When the 59 new constables of Wing 332 graduate on Thursday, one of them will be the 1,800th new constable to head to
the frontline since October 2017.
Prime Minister, the Rt Hon Jacinda Ardern and Deputy Prime Minister, the Rt Hon Winston Peters will join the new
constables at the graduation ceremony to celebrate this milestone, along with Police Minister the Hon Stuart Nash and
Commissioner Mike Bush.
On parade will be two new constables who have shown they are not easily deterred from their goals.
Constables Jonathan Croxton and Jamie-Leigh Woodhead both came up against hurdles when applying to join New Zealand
Police – but with some “fixing” they’re now embarking on their new careers.
Jonathan says when he checked out the application requirements he realised there were a few reasons why he wouldn’t meet
“Poor eye sight, no driver licence, poor swimming ability, and so on.
But fixing these things seemed like a good challenge.”
Laser eye surgery, the driver licensing process and swimming lessons followed and after about three years of preparation
he was ready for Police College.
When Jamie-Leigh Woodhead’s first application to join Police failed, she took a different approach by becoming a
She says her experience working in the prison environment for over four years has paid off, making it a great stepping
stone into her dream job in Police.
Constable Croxton is posted to Counties Manukau District and Constable Woodhead to Wellington District.
Another new constable to take their skills from previous work into their Police career is Constable Noah Davies, who is
posted to Counties Manukau District.
Noah has worked for a city council as a Community Safety Officer and volunteered with Victim Support helping victims of
family harm and other crime.
Noah says he supported a large number of victims in the aftermath of the mosque shootings in Christchurch, which was
challenging but very rewarding.
“My role for Victim Support developed my skills in working with people from all walks of life and using empathy and
compassion to support victims into their new normal.
It also exposed me to the harm offending has on our victims, offenders and the wider community, and that’s one of the
many reasons why I’ve decided to dedicate my career to helping people.”
The wing is ethnically and culturally diverse, with 30 percent of the wing from ethnicities other than New Zealand
Constable Liam Hae Hae calls himself a “lolly scramble of cultures”, with his heritage including Māori, Rarotongan,
Pakistani and Irish.
Liam is currently learning te reo Māori to help him better connect to his Māori roots.
In the past Liam has volunteered in a youth prison and through his work within tertiary education he has been able to
help troubled youth succeed in the education system.
“Making a difference in people’s lives is why I wanted to join the Police.
The opportunity to have an impact, especially on an inter-personal level, is the reason why I’ll be putting on the blue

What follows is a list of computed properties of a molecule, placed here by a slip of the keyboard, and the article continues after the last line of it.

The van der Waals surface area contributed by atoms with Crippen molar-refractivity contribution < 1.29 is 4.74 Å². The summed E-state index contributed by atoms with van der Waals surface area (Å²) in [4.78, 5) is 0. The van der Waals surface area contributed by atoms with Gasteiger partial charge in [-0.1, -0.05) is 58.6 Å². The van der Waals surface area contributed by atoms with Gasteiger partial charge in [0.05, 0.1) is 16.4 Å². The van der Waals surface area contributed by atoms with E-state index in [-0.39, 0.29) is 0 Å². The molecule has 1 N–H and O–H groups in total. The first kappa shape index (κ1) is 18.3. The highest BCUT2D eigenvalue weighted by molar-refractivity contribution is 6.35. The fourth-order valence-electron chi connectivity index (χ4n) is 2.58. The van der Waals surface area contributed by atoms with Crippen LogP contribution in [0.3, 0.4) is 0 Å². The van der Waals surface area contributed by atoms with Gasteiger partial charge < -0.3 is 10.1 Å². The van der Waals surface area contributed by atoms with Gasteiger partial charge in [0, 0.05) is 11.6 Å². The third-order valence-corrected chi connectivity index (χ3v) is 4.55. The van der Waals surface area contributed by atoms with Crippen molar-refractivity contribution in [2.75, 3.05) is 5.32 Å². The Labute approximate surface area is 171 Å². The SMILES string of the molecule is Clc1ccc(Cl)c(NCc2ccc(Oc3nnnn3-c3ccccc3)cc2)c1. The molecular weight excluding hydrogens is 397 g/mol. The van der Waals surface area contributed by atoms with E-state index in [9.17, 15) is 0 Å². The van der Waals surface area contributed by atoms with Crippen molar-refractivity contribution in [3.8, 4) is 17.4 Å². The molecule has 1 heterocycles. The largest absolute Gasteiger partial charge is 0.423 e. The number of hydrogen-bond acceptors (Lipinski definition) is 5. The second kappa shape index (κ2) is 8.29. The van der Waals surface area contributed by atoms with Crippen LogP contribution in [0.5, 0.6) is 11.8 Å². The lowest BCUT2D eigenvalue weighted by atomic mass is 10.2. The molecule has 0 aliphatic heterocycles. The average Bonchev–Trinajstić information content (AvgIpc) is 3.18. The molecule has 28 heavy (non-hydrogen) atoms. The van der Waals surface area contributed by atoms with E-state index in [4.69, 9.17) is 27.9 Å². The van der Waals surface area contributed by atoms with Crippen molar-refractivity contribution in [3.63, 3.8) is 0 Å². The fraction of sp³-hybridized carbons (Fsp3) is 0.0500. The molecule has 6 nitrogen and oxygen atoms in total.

uniform every day.”
Liam has been awarded the Commissioner’s Award for Leadership and will be working in Wellington District.
Constable Insia Abdullali came to New Zealand from Afghanistan as a seven-year-old, and her memories of how friendly and
helpful New Zealand Police were at that time have made her want to become a police officer.
She says her family are right behind her on this new journey.
“My whole family have supported me throughout this process, and even though there are no other Afghani female police
officers currently in New Zealand Police, they are happy that I am able to follow my dream.”
Constable Abdullali is posted to Auckland District.
At the graduation ceremony Constable Renine Stansloski will received the top award.
Renine has recently moved back to New Zealand from the United States, where she went as a teenager on a track & field and cross country university scholarship.
While there she gained qualifications in psychology and social work and worked in mental health until starting her
With her family now living in the Bay of Plenty, Renine is looking forward to working there, using her passion for
helping people and her social work skills in her new job.
Minister’s Award recognising top student – Constable Renine Stansloski, Bay of Plenty District
Patron’s Award, recognising second top student – Constable Kate van Dillen, Wellington District
Commissioner’s Award for Leadership – Constable Liam Hae Hae, Wellington District
Physical Training and Defensive Tactics Award – Constable Zoe Fleming, Waitematā District
Driver Training and Road Policing Practice Award – Constable James Crean, Bay of Plenty District
Firearms Award – Constable Luke Taylor, Wellington District
The new constables will have a one-week break before starting duties in their districts.
The wing is being dispersed as follows:
Northland – 2
Waitematā – 9
Auckland – 6
Counties Manukau – 13
Waikato – 3
Bay of Plenty – 5
Eastern – 2
Central – 3
Wellington – 6
Tasman – 1
Canterbury – 6
Southern – 3